Oscar nominations were released earlier this week, and Minari—one of my favorite films of the year—snagged six of them, including one for Best Picture. Lee Isaac Chung was nominated for two himself: Best Director and Best Original Screenplay.
I actually had a chance to talk with Chung a week before the Oscar noms, when Minari was fresh off its Golden Globe win for Best Foreign Language Film. And he had some interesting things to say about the movie’s deep, if conflicted, sense of faith.
The film deals with a Korean family that moves from metropolitan San Francisco to rural Arkansas, where the family father Jacob dreams of starting a farm. But while the family is at least outwardly Christian (a huge picture of Jesus hangs up behind the living room couch), faith seems to be a subtle-but-important point of friction between Jacob and his wife, Monica. While Monica still seems to be a woman of deep faith (encouraging her children to pray and longing for the fellowship she had back in California at their Korean church), Jacob is a skeptic. At one point he seems to mock his wife’s religiosity, and he’s seriously freaked out by the demonstrative Christianity he sees in his farmhand, Paul.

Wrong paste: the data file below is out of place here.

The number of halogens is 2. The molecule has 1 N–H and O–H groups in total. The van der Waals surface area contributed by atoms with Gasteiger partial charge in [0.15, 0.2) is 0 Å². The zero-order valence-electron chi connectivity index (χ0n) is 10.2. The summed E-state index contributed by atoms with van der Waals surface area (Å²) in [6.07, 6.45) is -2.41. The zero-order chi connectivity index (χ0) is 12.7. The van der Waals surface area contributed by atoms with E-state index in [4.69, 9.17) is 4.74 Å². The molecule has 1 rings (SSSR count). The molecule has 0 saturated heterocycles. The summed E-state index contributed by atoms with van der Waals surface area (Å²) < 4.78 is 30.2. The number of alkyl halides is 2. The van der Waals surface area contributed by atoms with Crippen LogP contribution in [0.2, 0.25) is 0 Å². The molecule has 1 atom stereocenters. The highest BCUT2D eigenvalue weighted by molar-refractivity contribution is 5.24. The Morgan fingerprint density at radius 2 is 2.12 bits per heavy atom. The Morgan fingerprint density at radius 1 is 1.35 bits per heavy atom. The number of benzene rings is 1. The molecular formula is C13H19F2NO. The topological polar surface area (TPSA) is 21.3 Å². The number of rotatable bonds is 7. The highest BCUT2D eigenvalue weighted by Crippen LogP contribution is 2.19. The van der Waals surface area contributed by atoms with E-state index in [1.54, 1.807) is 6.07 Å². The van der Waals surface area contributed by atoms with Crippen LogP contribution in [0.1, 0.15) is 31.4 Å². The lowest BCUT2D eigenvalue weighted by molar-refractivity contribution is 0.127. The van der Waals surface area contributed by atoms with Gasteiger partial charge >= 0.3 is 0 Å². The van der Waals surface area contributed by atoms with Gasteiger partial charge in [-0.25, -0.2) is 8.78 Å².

For Chung, those religious elements were “very personal,” he says.
“I didn’t want to set out to make a Christian movie, if that makes sense,” he told me. “I didn’t want this film to be that. I just wanted this film to capture a certain perspective and experience that I have of wrestling with God. The name of the main character is Jacob, and he’s wrestling with God in this film.
“I ask for Christians to have some grace with me,” Chung adds with a smile, “because knowing the ways that I believe it might be unorthodox or people question me about how I portray different characters. It’s honestly just me working things out on a very personal level.”
We talked about loads more in our interview, of course. You can read it all here.